Feeds

NEC declares Teraflopian war

We will never give up

  • alert
  • submit to reddit

Choosing a cloud hosting partner with confidence

Dr Takemitsu Kunio, head of NEC's research and development in Tokyo, said the company would "never give up" in the battle for supercomputer supremacy.

Speaking at a press conference, marking the 10th anniversary of the company's research labs in Bonn, Kunio dismissed suggestions that IBM would soon knock NEC from the top of the supercomputer charts. But he acknowledged that NEC, IBM and some others are in a running battle.

Company executives hinted strongly that NEC will soon announce the successor to its current SX-6 model. "If you came to speak to us about buying a supercomputer, we'd probably be talking about some number other than six," a company spokesman told the assembled press.

Improving supercomputer performance is one of the main areas of research in Bonn. Dr Guy Lonsdale heads a team working on its Message Passing (MPI-2) programming interface for NEC supercomputers. "If you take nothing else away today, remember this: MPI is what makes a parallel computer work," he said.

He explained that MPI is the interface layer that allows application programmes to be divided sensibly among the computer's massive array of parallel processors.

In the case of Japan's Earth Simulator, currently the fastest peak perfoming super computer in the world, the MPI is the reason the Earth Simulator's real world processing power is around 50 per cent of its peak rate, as opposed the the 10 or 15 per cent achieved by other computers, Lonsdale says.

IBM currently holds the record for the most powerful supercomputer in Europe installed at the European Centre for Medium-Range Weather Forecasts. The machine, based on IBM's eServer p690 systems, is capable of a maximum performance of 8.9 teraflops. ®

Related stories

Met Office bags shiny new supercomputer IBM overtakes HP in top of the teraflops
Supercomputer accelerates car design at GM

Security for virtualized datacentres

More from The Register

next story
It's Big, it's Blue... it's simply FABLESS! IBM's chip-free future
Or why the reversal of globalisation ain't gonna 'appen
'Hmm, why CAN'T I run a water pipe through that rack of media servers?'
Leaving Las Vegas for Armenia kludging and Dubai dune bashing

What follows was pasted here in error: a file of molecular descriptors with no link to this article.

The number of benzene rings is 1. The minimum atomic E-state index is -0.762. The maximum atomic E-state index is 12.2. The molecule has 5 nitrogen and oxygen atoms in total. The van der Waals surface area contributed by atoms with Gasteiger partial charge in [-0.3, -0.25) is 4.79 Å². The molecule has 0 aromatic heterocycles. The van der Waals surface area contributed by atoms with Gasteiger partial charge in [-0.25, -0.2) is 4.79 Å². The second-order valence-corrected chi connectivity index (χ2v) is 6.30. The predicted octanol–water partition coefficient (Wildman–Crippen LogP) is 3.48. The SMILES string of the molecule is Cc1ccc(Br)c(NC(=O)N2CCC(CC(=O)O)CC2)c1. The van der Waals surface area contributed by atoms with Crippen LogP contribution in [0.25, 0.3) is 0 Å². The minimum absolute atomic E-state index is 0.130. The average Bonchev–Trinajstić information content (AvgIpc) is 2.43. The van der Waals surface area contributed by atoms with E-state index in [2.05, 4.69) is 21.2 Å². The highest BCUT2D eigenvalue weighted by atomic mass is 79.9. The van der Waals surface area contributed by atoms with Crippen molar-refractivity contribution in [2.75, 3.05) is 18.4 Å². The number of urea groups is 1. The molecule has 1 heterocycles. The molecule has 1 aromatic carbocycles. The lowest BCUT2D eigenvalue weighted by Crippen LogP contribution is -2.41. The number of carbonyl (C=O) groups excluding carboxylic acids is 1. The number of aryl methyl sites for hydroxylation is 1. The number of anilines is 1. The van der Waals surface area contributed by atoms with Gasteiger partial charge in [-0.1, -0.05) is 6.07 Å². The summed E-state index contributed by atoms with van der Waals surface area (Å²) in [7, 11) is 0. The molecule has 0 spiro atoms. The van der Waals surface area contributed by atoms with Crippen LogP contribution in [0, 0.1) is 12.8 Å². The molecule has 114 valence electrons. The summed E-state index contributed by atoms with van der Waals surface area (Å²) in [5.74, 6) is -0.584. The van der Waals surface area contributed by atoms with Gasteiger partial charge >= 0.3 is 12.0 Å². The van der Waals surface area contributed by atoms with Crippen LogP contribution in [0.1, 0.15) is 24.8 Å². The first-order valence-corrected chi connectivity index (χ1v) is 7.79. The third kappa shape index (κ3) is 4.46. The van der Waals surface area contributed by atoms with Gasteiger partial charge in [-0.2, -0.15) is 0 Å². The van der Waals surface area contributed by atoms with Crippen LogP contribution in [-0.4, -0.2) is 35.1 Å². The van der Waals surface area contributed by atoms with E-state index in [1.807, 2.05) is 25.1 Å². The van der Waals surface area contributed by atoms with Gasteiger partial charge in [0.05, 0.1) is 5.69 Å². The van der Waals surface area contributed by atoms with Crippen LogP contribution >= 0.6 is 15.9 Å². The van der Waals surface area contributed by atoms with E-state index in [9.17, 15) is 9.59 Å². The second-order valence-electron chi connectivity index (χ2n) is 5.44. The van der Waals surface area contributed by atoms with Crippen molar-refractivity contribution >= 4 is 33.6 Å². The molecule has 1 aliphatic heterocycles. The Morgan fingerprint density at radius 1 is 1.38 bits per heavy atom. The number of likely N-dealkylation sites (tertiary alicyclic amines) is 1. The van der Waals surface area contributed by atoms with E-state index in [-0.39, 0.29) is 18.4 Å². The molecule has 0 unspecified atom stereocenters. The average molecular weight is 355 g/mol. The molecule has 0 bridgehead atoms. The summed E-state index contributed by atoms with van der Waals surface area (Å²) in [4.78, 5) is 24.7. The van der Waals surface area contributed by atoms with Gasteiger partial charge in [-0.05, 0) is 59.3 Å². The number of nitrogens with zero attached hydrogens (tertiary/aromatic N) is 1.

Bitcasa bins $10-a-month Infinite storage offer
Firm cites 'low demand' plus 'abusers'
Facebook slurps 'paste sites' for STOLEN passwords, sprinkles on hash and salt
Zuck's ad empire DOESN'T see details in plain text. Phew!
CAGE MATCH: Microsoft, Dell open co-located bit barns in Oz
Whole new species of XaaS spawning in the antipodes
Microsoft and Dell’s cloud in a box: Instant Azure for the data centre
A less painful way to run Microsoft’s private cloud
AWS pulls desktop-as-a-service from the PC
Support for PCoIP protocol means zero clients can run cloudy desktops
prev story

Whitepapers

Why cloud backup?
Combining the latest advancements in disk-based backup with secure, integrated, cloud technologies offer organizations fast and assured recovery of their critical enterprise data.
A strategic approach to identity relationship management
ForgeRock commissioned Forrester to evaluate companies’ IAM practices and requirements when it comes to customer-facing scenarios versus employee-facing ones.
Security for virtualized datacentres
Legacy security solutions are inefficient due to the architectural differences between physical and virtual environments.
Reg Reader Research: SaaS based Email and Office Productivity Tools
Read this Reg reader report which provides advice and guidance for SMBs towards the use of SaaS based email and Office productivity tools.
New hybrid storage solutions
Tackling data challenges through emerging hybrid storage solutions that enable optimum database performance whilst managing costs and increasingly large data stores.